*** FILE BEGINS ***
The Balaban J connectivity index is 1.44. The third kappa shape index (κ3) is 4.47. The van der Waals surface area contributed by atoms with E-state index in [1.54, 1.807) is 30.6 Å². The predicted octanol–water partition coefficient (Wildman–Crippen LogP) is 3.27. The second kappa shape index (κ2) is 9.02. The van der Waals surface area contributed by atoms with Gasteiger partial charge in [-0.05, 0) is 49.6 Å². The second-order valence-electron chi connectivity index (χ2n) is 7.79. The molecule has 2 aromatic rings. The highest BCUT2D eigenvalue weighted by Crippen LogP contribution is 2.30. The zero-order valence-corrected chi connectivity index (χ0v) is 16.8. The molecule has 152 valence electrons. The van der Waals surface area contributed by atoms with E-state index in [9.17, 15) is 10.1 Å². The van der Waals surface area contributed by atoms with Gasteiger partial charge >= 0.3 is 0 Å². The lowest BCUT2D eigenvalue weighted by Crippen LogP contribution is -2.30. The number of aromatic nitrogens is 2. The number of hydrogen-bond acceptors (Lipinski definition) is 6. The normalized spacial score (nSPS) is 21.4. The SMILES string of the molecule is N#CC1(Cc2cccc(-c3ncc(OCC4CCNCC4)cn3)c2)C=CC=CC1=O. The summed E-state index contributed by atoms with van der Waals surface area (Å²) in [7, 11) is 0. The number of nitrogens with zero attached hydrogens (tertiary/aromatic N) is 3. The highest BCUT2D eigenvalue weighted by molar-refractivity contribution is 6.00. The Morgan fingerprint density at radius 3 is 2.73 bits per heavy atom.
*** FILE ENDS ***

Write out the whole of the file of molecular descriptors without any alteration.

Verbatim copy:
The Balaban J connectivity index is 1.44. The third kappa shape index (κ3) is 4.47. The van der Waals surface area contributed by atoms with E-state index in [1.54, 1.807) is 30.6 Å². The predicted octanol–water partition coefficient (Wildman–Crippen LogP) is 3.27. The second kappa shape index (κ2) is 9.02. The van der Waals surface area contributed by atoms with Gasteiger partial charge in [-0.05, 0) is 49.6 Å². The second-order valence-electron chi connectivity index (χ2n) is 7.79. The molecule has 2 aromatic rings. The highest BCUT2D eigenvalue weighted by Crippen LogP contribution is 2.30. The zero-order valence-corrected chi connectivity index (χ0v) is 16.8. The molecule has 152 valence electrons. The van der Waals surface area contributed by atoms with E-state index in [9.17, 15) is 10.1 Å². The van der Waals surface area contributed by atoms with Gasteiger partial charge >= 0.3 is 0 Å². The lowest BCUT2D eigenvalue weighted by Crippen LogP contribution is -2.30. The number of aromatic nitrogens is 2. The number of hydrogen-bond acceptors (Lipinski definition) is 6. The normalized spacial score (nSPS) is 21.4. The SMILES string of the molecule is N#CC1(Cc2cccc(-c3ncc(OCC4CCNCC4)cn3)c2)C=CC=CC1=O. The summed E-state index contributed by atoms with van der Waals surface area (Å²) in [7, 11) is 0. The number of nitrogens with zero attached hydrogens (tertiary/aromatic N) is 3. The highest BCUT2D eigenvalue weighted by molar-refractivity contribution is 6.00. The Morgan fingerprint density at radius 3 is 2.73 bits per heavy atom.